Last time I spoke with you, you were on Steve Vai’s label, Digital Nations, which re-released your solo album, 2 Of 5.  How has that affected your career?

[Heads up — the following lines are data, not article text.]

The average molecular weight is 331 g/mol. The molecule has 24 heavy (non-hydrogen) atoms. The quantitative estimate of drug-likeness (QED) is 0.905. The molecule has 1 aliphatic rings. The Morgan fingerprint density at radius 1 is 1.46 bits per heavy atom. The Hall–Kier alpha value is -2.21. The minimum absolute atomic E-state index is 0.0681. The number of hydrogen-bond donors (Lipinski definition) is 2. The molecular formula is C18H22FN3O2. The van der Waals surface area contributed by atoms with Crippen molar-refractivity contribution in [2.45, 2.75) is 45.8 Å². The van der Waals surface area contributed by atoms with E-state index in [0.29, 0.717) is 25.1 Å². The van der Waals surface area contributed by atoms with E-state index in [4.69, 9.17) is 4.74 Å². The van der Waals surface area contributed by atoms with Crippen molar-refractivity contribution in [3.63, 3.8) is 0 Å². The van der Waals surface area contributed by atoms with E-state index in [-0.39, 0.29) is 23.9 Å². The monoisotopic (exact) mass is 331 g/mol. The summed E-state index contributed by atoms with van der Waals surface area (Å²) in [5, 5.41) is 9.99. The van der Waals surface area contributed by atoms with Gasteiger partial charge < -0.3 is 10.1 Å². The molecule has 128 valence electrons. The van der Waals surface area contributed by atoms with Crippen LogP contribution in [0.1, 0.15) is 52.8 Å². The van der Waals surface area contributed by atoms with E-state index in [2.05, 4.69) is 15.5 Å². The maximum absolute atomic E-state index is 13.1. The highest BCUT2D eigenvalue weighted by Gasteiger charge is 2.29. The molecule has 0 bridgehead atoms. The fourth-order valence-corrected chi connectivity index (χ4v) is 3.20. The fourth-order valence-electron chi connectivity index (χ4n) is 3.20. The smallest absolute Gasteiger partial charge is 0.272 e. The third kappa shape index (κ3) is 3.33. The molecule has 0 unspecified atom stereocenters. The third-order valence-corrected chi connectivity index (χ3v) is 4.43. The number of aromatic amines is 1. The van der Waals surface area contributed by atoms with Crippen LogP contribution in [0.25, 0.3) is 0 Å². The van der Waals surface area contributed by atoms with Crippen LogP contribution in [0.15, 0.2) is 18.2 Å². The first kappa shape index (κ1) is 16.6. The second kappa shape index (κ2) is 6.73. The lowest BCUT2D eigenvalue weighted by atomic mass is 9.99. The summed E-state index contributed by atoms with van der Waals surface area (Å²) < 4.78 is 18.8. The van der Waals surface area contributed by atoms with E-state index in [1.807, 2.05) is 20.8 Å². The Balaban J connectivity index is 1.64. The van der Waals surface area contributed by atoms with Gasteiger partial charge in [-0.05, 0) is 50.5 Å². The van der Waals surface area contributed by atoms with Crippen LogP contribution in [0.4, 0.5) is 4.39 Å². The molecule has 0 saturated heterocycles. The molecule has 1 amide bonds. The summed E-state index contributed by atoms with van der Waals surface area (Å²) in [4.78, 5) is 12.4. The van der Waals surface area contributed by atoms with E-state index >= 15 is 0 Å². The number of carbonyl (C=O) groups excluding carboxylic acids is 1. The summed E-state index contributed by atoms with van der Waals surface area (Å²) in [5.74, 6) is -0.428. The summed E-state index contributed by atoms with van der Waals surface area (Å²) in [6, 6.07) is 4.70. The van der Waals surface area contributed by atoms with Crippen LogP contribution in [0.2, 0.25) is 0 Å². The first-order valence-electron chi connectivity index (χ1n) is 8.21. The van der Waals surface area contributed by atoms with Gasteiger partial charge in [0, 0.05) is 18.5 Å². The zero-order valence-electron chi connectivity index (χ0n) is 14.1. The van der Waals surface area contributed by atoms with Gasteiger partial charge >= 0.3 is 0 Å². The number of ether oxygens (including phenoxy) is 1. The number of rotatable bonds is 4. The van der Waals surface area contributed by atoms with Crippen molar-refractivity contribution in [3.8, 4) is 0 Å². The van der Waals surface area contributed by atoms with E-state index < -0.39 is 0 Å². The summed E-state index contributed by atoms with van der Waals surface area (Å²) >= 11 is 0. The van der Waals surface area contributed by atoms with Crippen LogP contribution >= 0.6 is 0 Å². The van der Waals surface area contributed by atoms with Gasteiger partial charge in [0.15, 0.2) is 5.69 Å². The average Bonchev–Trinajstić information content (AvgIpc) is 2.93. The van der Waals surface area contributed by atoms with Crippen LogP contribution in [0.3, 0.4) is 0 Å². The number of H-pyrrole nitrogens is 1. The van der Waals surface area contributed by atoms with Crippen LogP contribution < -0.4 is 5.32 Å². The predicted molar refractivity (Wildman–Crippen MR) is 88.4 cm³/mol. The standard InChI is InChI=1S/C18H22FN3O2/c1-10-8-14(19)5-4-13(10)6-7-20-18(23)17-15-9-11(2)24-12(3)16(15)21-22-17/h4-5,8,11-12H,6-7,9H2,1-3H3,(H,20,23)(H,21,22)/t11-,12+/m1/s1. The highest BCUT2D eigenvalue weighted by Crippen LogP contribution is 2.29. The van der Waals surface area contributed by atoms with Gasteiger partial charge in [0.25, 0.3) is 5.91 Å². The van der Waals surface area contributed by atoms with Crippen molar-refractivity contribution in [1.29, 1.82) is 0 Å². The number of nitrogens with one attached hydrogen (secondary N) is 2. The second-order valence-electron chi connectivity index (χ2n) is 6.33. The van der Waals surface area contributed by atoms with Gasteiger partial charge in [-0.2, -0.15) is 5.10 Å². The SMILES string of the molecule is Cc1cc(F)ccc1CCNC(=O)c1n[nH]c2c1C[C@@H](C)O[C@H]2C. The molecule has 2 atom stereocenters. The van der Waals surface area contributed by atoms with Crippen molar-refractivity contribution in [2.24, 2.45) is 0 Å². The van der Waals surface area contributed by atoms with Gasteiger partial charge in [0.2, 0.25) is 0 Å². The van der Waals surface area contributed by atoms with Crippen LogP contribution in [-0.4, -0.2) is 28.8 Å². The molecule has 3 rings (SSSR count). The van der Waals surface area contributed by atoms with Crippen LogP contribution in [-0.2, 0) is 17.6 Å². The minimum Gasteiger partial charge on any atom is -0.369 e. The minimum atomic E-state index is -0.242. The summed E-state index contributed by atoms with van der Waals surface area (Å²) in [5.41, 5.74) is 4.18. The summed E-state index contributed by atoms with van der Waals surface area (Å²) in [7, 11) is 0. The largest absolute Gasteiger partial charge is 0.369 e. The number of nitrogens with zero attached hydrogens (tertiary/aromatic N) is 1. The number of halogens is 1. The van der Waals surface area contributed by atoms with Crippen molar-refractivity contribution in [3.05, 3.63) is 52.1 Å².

It was a huge turning point for sure! That came right on the heels of my leaving Fozzy so it was exactly the adrenaline shot I needed to keep moving forward. I still get a lot of positive messages and emails about my work with Fozzy and Mojo but the deal with Vai definitely allowed me to keep the focus on my own work. It brought me a lot of new fans from all over the world. Many of them did not know of my work with Fozzy and Mojo so it’s been great to branch out on my own in that way. It really put my feet back under me, you know? Gave me some confidence in myself and my work at a time when everything was in flux and I was very depressed and filled with self doubt. Not just career-wise, but dealing with a family tragedy that was going on all through that transition period along with all of my career changes. Now as a solo artist, I’ve been in a position to open for many of my heroes and some of the best players out there whether it was Steve Vai, Richie Kotzen, The Aristocrats, The Guitar Gods Tour with Yngwie, Bumblefoot and Gary Hoey directly as a result of the re-release. It was a big factor in Tony MacAlpine’s decision to hire me as tech and do that UK/EU tour in 2012 as well since it gave him and his manager a point of reference for promoting the tour since we both had albums out with Vai’s label.